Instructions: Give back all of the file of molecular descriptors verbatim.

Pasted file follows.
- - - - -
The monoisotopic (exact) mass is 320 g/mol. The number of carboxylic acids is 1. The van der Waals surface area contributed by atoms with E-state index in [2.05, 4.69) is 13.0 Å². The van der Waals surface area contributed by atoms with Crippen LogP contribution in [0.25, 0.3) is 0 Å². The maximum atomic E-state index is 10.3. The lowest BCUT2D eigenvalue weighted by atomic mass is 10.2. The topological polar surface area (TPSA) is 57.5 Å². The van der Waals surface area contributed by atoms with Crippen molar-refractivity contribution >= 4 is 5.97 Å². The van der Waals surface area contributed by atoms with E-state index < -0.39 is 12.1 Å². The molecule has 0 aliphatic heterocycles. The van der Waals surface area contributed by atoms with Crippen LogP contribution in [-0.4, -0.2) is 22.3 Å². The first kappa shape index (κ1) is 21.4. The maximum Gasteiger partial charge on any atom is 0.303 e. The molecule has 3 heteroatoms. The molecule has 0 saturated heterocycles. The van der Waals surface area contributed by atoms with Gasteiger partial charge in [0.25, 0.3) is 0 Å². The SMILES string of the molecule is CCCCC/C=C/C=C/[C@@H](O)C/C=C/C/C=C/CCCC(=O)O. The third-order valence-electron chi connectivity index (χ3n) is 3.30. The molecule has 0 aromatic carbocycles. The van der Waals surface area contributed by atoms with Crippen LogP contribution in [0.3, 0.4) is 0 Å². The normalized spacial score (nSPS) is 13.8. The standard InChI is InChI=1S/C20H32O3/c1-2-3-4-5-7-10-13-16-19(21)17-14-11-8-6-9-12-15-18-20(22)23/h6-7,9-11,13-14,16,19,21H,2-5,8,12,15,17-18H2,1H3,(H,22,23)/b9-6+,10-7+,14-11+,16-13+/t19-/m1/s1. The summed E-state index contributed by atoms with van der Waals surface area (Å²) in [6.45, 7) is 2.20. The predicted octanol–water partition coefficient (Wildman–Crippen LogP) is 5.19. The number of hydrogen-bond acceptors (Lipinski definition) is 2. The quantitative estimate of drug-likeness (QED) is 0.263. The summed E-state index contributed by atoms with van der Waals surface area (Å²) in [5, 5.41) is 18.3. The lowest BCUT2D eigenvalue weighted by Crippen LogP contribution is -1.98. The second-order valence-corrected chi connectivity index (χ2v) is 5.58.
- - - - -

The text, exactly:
The monoisotopic (exact) mass is 320 g/mol. The number of carboxylic acids is 1. The van der Waals surface area contributed by atoms with E-state index in [2.05, 4.69) is 13.0 Å². The van der Waals surface area contributed by atoms with Crippen LogP contribution in [0.25, 0.3) is 0 Å². The maximum atomic E-state index is 10.3. The lowest BCUT2D eigenvalue weighted by atomic mass is 10.2. The topological polar surface area (TPSA) is 57.5 Å². The van der Waals surface area contributed by atoms with Crippen molar-refractivity contribution >= 4 is 5.97 Å². The van der Waals surface area contributed by atoms with E-state index < -0.39 is 12.1 Å². The molecule has 0 aliphatic heterocycles. The van der Waals surface area contributed by atoms with Crippen LogP contribution in [-0.4, -0.2) is 22.3 Å². The first kappa shape index (κ1) is 21.4. The maximum Gasteiger partial charge on any atom is 0.303 e. The molecule has 3 heteroatoms. The molecule has 0 saturated heterocycles. The van der Waals surface area contributed by atoms with Gasteiger partial charge in [0.25, 0.3) is 0 Å². The SMILES string of the molecule is CCCCC/C=C/C=C/[C@@H](O)C/C=C/C/C=C/CCCC(=O)O. The third-order valence-electron chi connectivity index (χ3n) is 3.30. The molecule has 0 aromatic carbocycles. The van der Waals surface area contributed by atoms with Crippen LogP contribution in [0.3, 0.4) is 0 Å². The normalized spacial score (nSPS) is 13.8. The standard InChI is InChI=1S/C20H32O3/c1-2-3-4-5-7-10-13-16-19(21)17-14-11-8-6-9-12-15-18-20(22)23/h6-7,9-11,13-14,16,19,21H,2-5,8,12,15,17-18H2,1H3,(H,22,23)/b9-6+,10-7+,14-11+,16-13+/t19-/m1/s1. The summed E-state index contributed by atoms with van der Waals surface area (Å²) in [6.45, 7) is 2.20. The predicted octanol–water partition coefficient (Wildman–Crippen LogP) is 5.19. The number of hydrogen-bond acceptors (Lipinski definition) is 2. The quantitative estimate of drug-likeness (QED) is 0.263. The summed E-state index contributed by atoms with van der Waals surface area (Å²) in [5, 5.41) is 18.3. The lowest BCUT2D eigenvalue weighted by Crippen LogP contribution is -1.98. The second-order valence-corrected chi connectivity index (χ2v) is 5.58.